Continuing A Road/Track Tradition
Ferrari loves a good tradition. In early March, the marque introduced the 488 Pista, the latest in a line of track-focused road cars that began with the 360 Challenge Stradale in 2003. Like that car, and the 430 Scuderia and 458 Speciale that followed, the 488 Pista is like a road-legal version of the current Ferrari Challenge racecar. The name is appropriate: Pista is Italian for track.
While it’s true that you could enjoy a Ferrari 488 GTB on track days with little more than a tire change, it was designed as a road car with actual comfort and convenience. Ferrari always leaves room to take its cars further for that purpose. The quick synopsis of the 488 Pista is that it’s lighter, more powerful, louder inside and out, and of course faster in every measure than a 488 GTB.
More Than a Feeling
Ferrari says the development goal for the 488 Pista was not simply to post astounding track performance stats – which it certainly will do – but also to replicate the feel and “emotion” of driving a Ferrari 488 Challenge and championship-winning 488 GTE racecars.
To create the 488 Pista, Ferrari lightened and tweaked the GTB’s 3.9-liter twin-turbo V8 to yield an additional 50 horses, now for 711 total. Vehicle weight has been cut by up to 200 pounds. The suspension is more track-tuned, new chassis electronics debut, and the front end is redesigned for greater downforce.
More Wild Horses
Ferrari says that over 50 percent of the 488 Pista engine’s components are new compared to the 488 GTB. The engine is 40 pounds lighter, thanks to such features as titanium connecting rods and carbon-fiber intake plenums. Internal friction is reduced, and the camshafts have different profiles than the GTB, and the pistons and cylinder heads are strengthened. The engine revs faster and sounds great doing it.
The engine air intakes have been moved from the flanks to the rear spoiler, as on the 488 Challenge. As a result, air reaching the intake plenums is nearly 60 degrees cooler than in the 488 GTB. The freer-flowing exhaust system, with manifolds made from Inconel, yields both louder sound and helps boost power. As in the 488 Challenge, the radiators are tilted rearward, rather than forward as in the 488 GTB, to ensure optimal cooling during track driving.
The dual-clutch 7-speed transmission reduces shifting times by 30ms when in RACE mode, and Ferrari says the driver will definitely feel those gear changes.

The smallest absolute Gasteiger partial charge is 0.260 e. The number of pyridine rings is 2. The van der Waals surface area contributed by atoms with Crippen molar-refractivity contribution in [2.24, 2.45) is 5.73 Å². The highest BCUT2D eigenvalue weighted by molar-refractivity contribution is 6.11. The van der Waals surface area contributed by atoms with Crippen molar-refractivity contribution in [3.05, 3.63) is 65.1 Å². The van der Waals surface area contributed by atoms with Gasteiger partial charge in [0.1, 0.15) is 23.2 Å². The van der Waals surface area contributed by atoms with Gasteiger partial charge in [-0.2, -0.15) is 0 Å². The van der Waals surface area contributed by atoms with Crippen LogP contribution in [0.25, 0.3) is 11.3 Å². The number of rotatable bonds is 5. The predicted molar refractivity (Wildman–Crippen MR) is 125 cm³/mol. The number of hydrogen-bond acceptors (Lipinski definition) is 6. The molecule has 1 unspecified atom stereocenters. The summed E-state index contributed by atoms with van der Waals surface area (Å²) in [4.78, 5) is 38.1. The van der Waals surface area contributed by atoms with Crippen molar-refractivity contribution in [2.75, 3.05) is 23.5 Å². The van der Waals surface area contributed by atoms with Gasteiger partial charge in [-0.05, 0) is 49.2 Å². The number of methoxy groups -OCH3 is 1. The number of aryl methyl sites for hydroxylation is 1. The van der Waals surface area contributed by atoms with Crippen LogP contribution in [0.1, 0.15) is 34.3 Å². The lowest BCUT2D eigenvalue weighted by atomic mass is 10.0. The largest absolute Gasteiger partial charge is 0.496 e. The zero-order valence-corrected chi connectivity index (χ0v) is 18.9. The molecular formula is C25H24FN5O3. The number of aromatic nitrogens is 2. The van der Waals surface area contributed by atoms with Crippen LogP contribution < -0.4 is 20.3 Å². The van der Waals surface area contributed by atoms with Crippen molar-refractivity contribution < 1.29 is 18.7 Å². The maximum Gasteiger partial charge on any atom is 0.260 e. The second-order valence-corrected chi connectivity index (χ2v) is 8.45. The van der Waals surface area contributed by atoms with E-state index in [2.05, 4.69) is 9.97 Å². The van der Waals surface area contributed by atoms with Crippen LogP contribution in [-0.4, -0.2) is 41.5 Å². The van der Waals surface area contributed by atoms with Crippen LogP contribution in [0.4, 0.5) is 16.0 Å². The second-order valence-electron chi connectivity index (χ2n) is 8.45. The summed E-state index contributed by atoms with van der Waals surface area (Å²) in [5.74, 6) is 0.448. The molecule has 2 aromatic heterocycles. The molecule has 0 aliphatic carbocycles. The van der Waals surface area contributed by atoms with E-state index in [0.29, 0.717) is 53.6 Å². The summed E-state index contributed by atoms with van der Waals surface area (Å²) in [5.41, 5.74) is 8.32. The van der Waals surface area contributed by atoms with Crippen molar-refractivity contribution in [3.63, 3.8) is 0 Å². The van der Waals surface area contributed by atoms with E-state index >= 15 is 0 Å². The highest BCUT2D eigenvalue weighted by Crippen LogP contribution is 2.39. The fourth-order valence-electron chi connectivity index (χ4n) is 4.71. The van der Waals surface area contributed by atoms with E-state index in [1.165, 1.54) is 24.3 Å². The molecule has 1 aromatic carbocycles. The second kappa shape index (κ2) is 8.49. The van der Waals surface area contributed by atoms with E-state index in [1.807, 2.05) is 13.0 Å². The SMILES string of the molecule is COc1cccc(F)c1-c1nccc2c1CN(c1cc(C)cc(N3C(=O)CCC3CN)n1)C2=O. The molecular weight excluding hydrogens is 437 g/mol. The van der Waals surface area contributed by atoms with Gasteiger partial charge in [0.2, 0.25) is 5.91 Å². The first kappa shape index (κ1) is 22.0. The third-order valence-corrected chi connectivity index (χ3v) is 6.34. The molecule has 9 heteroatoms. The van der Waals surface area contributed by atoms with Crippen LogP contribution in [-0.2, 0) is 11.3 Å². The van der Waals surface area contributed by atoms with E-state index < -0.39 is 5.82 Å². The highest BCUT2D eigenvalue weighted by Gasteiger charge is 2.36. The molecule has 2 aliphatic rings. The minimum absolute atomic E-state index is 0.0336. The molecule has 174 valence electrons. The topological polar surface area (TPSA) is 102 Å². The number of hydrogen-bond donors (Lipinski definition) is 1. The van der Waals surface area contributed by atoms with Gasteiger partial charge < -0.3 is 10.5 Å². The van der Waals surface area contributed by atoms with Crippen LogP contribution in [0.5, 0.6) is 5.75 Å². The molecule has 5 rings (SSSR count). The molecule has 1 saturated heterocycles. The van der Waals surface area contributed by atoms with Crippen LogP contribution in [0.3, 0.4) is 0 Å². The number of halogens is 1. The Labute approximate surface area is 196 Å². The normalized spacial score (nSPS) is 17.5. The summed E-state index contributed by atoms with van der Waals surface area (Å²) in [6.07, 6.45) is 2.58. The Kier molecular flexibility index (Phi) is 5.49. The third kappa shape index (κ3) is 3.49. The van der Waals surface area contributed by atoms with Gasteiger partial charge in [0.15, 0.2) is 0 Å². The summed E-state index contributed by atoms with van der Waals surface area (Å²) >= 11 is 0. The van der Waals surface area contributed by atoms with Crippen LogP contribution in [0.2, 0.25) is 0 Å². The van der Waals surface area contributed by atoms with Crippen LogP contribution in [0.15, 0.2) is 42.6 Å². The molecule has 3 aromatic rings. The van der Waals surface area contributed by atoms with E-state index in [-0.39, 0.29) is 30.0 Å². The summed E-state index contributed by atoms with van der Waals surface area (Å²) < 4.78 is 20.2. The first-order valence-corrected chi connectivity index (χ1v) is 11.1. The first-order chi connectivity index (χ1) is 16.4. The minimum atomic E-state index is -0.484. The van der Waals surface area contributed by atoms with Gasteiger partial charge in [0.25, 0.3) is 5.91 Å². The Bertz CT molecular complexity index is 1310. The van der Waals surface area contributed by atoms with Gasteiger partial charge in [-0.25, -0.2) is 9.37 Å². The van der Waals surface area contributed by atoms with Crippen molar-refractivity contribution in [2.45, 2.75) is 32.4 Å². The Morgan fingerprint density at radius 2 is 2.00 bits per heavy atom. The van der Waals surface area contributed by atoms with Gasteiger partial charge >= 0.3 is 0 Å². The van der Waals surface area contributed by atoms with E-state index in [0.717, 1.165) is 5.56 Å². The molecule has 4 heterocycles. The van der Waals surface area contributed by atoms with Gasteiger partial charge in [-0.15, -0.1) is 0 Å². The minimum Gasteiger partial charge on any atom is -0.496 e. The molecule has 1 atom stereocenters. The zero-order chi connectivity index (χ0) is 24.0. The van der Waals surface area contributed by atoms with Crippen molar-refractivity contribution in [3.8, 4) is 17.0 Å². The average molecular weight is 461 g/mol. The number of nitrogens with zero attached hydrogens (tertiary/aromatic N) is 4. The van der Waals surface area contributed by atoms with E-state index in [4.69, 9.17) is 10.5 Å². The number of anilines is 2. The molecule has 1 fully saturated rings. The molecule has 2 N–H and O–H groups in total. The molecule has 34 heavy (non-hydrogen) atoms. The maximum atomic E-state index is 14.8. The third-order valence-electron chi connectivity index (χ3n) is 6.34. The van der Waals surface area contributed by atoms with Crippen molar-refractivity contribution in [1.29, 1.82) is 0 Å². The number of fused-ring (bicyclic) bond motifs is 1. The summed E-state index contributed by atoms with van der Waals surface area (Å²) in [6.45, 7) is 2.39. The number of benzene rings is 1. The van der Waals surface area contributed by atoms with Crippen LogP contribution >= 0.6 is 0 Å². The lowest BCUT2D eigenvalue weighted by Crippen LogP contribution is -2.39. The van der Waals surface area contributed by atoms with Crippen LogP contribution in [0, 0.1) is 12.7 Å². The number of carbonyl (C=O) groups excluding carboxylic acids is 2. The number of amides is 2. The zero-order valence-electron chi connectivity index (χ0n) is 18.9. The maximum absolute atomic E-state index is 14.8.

To reduce weight from the 488 GTB, Ferrari uses carbon fiber for the engine cover, the bumpers and the spoiler, and Lexan for the rear window. The lighter lithium-ion vehicle battery comes from the 488 Challenge. Optional carbon fiber wheels are needed to achieve the full 198-pound weight reduction claimed for the car.
The cockpit is trimmed in Alcantara and carbon fiber for a racecar look and feel. Ferrari pared down the interior to eliminate “superfluous elements,” such as the glovebox.
The front end of the Ferrari 488 Pista looks different from the GTB, but not just for the sake of looking different. Its redesign, along with the S-Duct in the hood, rear spoiler and rear diffuser all contribute to higher aero efficiency and downforce compared to the 488 GTB.
Naturally, the 488 Pista inherits Ferrari’s latest chassis developments, with a goal to make the car’s higher handling potential accessible to all drivers, not just pros. Key to that claim is a new generation of the Side Slip Control System (SSC 6.0), an enhanced braking system and a new specific tire, the Michelin Sport Cup 2.
Another first for a Ferrari road car is the Ferrari Dynamic Enhancer (FDE), selectable via the manettino switch on the steering wheel, which helps the driver control oversteer. The technology is said to make performance on the limit easier to reach and control, even for non-expert drivers. On the hardware side, recalibrated SCM-E dampers and the 10-percent stiffer springs contribute to improved handling precision.
The 488 Pista is Waiting for You
Finally, Ferrari made the 488 Pista look like a racecar with a two-tone livery that runs the entire length of the car, starting at the front bumper, dipping into the S-Duct and continuing all the way to the rear spoiler.
The price for the Ferrari 488 Pista has not been announced, but you’d better believe demand will be high.
Written by Jim Koscs, Audamotive Communications
For Premier Financial Services